Everyone collects something. Many people start out determined to live simply and soon find that that isn't really feasible -- or desirable. They begin to get things they need and then see things they like and want to own.
We collect things because they touch a sentimental nerve or because they will increase in value or because they hold for us a part of our past. Glass has a rich history that dates back 3,500 years. Historians believe the Phoenicians were the first to make molded glass. Glass beads and amulets -- richly colored, in the preferred Egyptian style, by the addition of minerals -- that date from 2,000 B.C. have been found in Egyptian tombs, where the precious objects were interred with their owners. Vessels as well, such as jugs and vases, were used to hold the oils and cosmetics used by Egyptian women. The Roman Empire adopted the art of glass blowing, which probably originated in Sidon, and the art spread to glassworks throughout the Roman provinces, to the Rhineland, France and the British Isles.
The first free-blown bottles were formed in about the first century B.C. Roman Britain became a popular producer of bottles, although bottle making declined when the Romans left the British Isles, not to be renewed until medieval times. Bottle making flourished in the 17th century, when the art spread to newly settled America, practiced by artisans from England and Germany. By the 19th century, Americans were producing cheaper, pressed glass that was highly designed, although the more costly blown handmade glass remained prized.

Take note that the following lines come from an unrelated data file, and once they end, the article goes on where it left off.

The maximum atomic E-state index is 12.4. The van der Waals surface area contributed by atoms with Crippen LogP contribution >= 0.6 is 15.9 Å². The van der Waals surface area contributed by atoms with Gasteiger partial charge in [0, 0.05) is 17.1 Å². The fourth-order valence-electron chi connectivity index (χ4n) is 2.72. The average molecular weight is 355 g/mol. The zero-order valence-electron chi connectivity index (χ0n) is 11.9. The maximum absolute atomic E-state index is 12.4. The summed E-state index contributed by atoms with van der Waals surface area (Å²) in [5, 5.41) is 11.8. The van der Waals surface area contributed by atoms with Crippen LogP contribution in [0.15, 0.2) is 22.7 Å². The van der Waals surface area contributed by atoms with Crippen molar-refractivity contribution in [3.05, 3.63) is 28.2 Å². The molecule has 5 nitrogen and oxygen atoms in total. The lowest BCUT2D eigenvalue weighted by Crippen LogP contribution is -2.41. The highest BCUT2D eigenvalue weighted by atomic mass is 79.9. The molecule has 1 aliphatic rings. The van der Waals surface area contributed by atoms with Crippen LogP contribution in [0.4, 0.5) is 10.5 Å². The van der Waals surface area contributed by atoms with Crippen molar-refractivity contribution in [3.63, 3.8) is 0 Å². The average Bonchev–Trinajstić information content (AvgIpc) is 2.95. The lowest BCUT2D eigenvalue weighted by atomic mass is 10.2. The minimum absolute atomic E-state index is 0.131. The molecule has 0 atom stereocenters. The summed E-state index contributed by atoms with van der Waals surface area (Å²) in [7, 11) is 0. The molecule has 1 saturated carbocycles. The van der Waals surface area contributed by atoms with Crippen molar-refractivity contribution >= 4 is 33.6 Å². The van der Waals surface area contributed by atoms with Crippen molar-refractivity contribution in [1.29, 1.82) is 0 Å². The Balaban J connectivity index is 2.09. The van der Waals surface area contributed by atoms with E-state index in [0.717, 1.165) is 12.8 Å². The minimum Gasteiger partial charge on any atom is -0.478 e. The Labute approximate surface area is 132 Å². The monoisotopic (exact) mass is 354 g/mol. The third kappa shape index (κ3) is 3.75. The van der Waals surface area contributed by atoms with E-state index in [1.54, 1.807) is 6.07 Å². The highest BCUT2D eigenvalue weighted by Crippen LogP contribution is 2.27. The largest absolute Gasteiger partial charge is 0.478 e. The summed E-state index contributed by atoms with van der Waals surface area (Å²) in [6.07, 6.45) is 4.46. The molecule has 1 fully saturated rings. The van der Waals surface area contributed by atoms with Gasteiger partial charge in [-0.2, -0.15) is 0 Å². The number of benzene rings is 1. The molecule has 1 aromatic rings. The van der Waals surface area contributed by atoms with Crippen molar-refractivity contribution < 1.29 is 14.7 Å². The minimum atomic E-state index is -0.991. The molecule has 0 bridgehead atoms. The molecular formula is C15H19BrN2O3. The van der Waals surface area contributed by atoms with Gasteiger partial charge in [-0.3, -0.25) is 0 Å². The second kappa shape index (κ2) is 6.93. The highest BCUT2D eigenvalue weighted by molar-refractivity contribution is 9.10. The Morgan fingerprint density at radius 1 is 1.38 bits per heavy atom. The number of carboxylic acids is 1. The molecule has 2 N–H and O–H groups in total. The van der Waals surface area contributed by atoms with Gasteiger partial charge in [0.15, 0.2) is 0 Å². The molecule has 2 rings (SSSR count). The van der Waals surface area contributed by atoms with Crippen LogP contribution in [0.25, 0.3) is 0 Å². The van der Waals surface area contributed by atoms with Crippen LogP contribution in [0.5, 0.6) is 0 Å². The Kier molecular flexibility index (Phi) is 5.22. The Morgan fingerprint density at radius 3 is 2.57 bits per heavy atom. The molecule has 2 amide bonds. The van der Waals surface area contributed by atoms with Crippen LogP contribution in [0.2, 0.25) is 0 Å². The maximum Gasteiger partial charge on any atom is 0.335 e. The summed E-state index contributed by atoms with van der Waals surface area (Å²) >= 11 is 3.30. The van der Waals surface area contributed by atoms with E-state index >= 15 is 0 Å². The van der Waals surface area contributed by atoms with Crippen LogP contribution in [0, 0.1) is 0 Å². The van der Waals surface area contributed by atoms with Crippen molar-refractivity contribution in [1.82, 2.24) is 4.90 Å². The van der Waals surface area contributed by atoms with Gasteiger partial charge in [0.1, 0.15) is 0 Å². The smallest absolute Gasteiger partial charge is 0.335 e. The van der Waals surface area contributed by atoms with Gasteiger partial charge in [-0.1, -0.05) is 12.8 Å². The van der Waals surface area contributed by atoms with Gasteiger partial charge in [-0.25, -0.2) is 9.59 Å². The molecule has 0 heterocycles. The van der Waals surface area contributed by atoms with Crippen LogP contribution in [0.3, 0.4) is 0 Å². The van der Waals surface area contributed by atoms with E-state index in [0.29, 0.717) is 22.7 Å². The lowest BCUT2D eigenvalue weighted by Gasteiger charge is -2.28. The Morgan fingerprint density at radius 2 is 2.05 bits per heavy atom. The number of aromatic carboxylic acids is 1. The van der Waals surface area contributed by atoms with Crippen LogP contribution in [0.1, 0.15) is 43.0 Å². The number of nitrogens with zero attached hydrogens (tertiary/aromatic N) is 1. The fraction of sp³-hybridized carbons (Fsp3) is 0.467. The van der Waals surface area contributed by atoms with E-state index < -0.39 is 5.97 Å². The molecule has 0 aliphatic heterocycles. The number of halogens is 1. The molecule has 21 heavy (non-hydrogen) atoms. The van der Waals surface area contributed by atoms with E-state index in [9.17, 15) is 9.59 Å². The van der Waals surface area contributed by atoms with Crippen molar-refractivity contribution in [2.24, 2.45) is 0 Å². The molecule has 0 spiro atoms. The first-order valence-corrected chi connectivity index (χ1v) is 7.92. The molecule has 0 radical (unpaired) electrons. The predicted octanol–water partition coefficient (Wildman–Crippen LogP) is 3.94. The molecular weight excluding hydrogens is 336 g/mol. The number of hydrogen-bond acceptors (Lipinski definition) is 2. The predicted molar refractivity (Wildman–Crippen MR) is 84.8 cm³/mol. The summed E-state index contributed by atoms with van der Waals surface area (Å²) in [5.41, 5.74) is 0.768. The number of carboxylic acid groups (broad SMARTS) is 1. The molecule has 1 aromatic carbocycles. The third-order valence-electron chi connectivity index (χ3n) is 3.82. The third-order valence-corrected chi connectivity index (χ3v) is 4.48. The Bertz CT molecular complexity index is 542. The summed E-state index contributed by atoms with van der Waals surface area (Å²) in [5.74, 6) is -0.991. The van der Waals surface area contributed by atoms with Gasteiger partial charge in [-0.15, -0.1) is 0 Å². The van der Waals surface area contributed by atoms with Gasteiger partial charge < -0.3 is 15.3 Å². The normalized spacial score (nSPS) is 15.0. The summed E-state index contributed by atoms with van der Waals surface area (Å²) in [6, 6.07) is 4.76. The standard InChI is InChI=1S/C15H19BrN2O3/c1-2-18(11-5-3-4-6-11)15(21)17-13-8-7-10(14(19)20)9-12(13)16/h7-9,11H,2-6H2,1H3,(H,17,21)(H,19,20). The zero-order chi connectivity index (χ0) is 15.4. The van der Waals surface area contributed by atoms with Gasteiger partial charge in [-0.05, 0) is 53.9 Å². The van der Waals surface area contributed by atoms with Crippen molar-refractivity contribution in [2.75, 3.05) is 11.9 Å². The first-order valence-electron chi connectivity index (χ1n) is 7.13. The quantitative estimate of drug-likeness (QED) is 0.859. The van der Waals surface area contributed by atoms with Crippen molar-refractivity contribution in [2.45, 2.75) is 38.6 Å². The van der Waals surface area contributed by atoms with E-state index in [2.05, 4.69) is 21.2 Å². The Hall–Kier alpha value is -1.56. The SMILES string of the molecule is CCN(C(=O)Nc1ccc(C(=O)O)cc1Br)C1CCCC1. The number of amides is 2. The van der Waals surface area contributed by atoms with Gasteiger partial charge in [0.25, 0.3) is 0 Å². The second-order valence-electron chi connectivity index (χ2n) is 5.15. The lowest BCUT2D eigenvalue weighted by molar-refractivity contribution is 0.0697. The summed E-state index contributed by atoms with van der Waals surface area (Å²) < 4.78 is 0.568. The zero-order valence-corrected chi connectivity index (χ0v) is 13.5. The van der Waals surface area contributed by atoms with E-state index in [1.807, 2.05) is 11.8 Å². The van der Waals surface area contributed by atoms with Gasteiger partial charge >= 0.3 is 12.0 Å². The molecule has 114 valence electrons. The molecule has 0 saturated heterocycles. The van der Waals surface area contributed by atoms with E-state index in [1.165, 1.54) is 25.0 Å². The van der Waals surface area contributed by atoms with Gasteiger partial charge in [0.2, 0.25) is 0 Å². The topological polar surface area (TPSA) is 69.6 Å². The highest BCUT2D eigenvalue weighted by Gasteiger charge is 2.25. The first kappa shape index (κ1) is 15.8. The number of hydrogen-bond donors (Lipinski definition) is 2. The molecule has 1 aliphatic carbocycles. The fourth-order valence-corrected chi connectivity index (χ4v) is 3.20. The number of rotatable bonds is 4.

The brass and glass inkwell pictured here was probably part of a turn-of-the-century desk set. The silver-topped perfume atomizer, with its glass topper still intact, may have held a woman's favorite scent, resting in her purse as she sat at an evening's entertainment. The amethyst-tinted bottle, an early example, was most likely used to hold essence or medicine, as was the narrow, more common, green bottle.
The things we collect are what make the difference between a decorator showroom and a home. People often make the mistake of thinking that what they've collected is somehow not "good" enough to be displayed prominently. Yet objects chosen because they appealed to their owner, for whatever reason, have their own integrity.
In the book Billy Baldwin Decorates, the decorator, whose talent was honed by many great women (among them the Baroness Philippe de Rothschild and the decorator Ruby Ross Wood), writes: "The way people accumulate and display objects can add immeasurably to a room's vitality. For a decorator to go out and buy a whole collection at one fell swoop is almost an invasion of privacy. To display it formally in some ghostly lighted cabinet, as the French often do, makes me shudder. I love to see collections that have been gathered over the years kept right out in the open as the English keep them -- on tables and commodes where you can see them and touch them."